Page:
I am a freelance writer, living in Bath with my wife and son.
I love my city, and love to live here. I write about Bath every day, and sometimes about travels in Ireland.
Published July 21st 2017
Bath Abbey- a wholly positive place
Bath Abbey courtyard positively shines in the rain and makes Bath's largest building even more impressive than usual (and it is usually very impressive). Located just off Stall Street with its masses of shops, it is formed by the front of the Abbey itself, the walls of the Roman Bath Spa and a row of shops dating back to Georgian times. Facing the abbey itself is a covered colonnade which is perfect to shelter under, although being in the rain in the middle of the courtyard is lovely. The usually light honey-hued stone takes on a Gothic shade, and the flying buttresses of the building look marvellous.
The courtyard also draws in some of the city's most talented and unusual buskers and street performers, who vie for the attention of the crowds who come to visit the Spa and the Abbey. Expect to see talented choirs, daring circus performers and accomplished musicians. The Abbey also hosts weddings and public events on most weekends, such as the University graduations which took place today. The huge Abbey doors also mark the finish line to the Long Distance Cotswolds Way Walking path, and it is a very special site to see exhilarated walkers celebrating the end of their 200-mile trek.
The courtyard is one of the most well-loved landmarks for Bath residents and has been painted and drawn countless times. With the open space and impressive architecture, open air artists with their easels are a regular sight here. Eagle-eyed visitors may even spot Bath's beloved artist Peter Brown (aka Pete the Street), who captured the rainy beauty of the place brilliantly in one of his oil paintings, 'Pigeons in the Rain- Bath Abbey'.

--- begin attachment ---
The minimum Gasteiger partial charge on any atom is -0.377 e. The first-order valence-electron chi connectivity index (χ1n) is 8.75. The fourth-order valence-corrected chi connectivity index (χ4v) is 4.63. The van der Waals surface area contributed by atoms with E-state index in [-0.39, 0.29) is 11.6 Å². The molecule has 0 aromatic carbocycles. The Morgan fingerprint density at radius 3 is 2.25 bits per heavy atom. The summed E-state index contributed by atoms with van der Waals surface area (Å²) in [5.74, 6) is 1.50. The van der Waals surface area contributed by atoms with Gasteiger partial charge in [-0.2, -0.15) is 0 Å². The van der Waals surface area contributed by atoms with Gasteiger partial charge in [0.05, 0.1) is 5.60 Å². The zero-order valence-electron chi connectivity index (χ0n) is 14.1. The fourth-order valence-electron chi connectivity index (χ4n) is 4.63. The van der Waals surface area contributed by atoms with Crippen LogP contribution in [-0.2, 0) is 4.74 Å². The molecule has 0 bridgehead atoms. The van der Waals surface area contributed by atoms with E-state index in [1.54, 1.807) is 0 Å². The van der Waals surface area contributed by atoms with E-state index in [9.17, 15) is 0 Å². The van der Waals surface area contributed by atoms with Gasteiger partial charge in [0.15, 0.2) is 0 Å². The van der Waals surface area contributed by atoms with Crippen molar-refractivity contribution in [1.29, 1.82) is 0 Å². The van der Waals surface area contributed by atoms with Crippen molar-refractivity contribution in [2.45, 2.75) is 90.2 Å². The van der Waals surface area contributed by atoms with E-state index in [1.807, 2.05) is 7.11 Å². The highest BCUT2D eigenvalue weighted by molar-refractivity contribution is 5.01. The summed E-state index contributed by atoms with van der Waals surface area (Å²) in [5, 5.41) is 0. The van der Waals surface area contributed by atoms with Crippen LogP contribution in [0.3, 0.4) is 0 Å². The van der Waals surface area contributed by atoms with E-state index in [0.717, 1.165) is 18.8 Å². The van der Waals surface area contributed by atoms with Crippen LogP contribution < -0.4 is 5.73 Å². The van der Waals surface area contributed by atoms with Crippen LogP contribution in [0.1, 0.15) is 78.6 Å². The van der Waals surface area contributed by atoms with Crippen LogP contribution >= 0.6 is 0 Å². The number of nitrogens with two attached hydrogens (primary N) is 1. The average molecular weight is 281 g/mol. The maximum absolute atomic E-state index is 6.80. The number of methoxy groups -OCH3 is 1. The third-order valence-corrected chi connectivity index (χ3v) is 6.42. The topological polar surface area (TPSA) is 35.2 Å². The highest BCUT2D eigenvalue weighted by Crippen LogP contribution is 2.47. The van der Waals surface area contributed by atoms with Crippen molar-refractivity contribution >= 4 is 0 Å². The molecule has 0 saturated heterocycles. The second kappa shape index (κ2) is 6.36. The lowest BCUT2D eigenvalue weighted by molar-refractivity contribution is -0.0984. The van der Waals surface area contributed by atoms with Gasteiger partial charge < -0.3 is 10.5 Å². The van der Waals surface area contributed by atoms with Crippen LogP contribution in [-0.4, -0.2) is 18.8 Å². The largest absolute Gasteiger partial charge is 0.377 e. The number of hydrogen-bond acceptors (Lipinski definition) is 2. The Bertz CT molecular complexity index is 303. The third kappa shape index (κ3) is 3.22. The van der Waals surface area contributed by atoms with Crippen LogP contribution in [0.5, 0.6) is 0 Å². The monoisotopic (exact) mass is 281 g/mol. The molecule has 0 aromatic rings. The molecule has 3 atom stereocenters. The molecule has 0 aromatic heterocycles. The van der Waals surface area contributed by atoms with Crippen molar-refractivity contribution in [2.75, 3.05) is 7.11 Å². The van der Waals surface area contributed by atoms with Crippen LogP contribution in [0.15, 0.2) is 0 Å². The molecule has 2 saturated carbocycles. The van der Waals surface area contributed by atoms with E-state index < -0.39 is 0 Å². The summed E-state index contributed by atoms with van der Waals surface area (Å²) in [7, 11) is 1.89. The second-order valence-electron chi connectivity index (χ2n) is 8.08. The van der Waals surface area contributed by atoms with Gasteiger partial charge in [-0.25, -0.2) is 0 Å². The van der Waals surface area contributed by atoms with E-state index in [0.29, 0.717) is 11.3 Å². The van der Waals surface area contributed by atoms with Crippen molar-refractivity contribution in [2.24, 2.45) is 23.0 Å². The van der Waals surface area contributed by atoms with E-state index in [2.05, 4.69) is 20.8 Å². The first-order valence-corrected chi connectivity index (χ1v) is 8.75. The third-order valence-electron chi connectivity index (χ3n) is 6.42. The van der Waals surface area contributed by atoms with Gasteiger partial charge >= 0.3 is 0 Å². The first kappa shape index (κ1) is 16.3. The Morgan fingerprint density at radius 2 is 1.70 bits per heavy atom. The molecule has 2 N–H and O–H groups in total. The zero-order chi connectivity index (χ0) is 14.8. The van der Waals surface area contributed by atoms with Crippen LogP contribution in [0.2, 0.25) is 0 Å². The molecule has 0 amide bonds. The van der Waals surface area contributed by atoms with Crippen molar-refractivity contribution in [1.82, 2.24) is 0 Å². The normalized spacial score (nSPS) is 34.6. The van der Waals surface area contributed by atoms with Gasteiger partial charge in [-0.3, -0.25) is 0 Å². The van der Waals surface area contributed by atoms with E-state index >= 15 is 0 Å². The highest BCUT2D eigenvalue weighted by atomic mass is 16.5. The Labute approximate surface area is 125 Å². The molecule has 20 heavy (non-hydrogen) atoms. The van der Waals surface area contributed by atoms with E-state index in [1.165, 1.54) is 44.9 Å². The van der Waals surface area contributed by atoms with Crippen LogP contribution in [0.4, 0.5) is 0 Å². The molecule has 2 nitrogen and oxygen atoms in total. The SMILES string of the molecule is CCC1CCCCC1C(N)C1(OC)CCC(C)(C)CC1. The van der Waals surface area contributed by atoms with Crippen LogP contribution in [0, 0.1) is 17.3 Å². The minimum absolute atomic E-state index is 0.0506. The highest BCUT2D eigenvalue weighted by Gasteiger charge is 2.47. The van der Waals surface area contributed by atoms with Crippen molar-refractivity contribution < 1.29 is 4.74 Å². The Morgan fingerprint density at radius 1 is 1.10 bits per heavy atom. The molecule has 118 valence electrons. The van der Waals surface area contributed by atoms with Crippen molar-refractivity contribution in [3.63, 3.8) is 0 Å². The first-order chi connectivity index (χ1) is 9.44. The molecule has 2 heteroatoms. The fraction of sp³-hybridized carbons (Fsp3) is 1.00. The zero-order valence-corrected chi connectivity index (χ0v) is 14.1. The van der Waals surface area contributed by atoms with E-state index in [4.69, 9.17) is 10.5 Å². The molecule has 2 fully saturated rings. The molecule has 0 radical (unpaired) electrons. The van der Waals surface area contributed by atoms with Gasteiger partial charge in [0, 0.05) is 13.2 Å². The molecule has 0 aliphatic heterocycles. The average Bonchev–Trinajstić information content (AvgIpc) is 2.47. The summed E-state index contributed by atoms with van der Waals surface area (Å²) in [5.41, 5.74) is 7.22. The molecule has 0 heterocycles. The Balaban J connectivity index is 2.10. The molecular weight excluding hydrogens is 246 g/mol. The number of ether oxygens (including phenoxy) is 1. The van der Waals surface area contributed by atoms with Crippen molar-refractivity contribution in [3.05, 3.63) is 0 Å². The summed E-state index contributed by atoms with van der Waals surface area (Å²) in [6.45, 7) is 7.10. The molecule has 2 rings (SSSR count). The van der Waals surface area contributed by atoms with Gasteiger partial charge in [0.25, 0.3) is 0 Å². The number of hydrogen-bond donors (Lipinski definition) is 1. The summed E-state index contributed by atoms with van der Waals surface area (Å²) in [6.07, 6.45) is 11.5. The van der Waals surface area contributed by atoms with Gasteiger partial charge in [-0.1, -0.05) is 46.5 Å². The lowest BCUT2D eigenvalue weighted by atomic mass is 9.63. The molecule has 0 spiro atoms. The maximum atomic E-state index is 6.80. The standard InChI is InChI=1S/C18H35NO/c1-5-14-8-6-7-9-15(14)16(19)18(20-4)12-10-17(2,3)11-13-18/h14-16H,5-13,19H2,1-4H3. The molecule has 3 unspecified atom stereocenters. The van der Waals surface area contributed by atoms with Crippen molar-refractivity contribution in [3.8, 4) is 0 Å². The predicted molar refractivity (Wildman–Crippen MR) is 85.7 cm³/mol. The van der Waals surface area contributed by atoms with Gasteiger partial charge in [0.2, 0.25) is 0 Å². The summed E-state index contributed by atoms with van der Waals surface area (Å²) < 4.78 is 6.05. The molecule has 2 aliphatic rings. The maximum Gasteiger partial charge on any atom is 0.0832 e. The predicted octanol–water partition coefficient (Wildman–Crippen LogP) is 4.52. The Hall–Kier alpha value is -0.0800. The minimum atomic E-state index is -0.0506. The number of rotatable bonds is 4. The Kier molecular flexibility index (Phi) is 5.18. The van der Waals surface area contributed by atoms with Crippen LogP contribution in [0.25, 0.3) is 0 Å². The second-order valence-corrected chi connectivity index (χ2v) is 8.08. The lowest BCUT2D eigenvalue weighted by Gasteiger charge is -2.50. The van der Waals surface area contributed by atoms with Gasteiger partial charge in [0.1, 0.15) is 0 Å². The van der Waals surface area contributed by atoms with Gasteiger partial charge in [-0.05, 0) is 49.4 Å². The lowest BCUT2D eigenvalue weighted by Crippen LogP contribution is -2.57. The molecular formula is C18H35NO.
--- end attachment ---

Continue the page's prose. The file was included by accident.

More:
Stunning canvas by Peter Brown, beloved Bath artist
I love gazing up at the Abbey itself, which has wonderful stone carvings of angels and saints, some of whom are busy climbing towards heaven. There are also a host of Medieval symbols and signs to spot, all displayed on the front of the Abbey or between the vaulting flying buttresses.
It is only when standing in the middle of the courtyard that you get a true feel of how impressive this part of Bath is. I enjoy turning around in quick circles, taking in everything from the bustling coffee shops to the stream of visitors going in and out of the Abbey itself. I hope that the image below gives a vague impression of the ambience, but there is no substitute for actually going there, especially when the place is blessed by cleansing rainfall.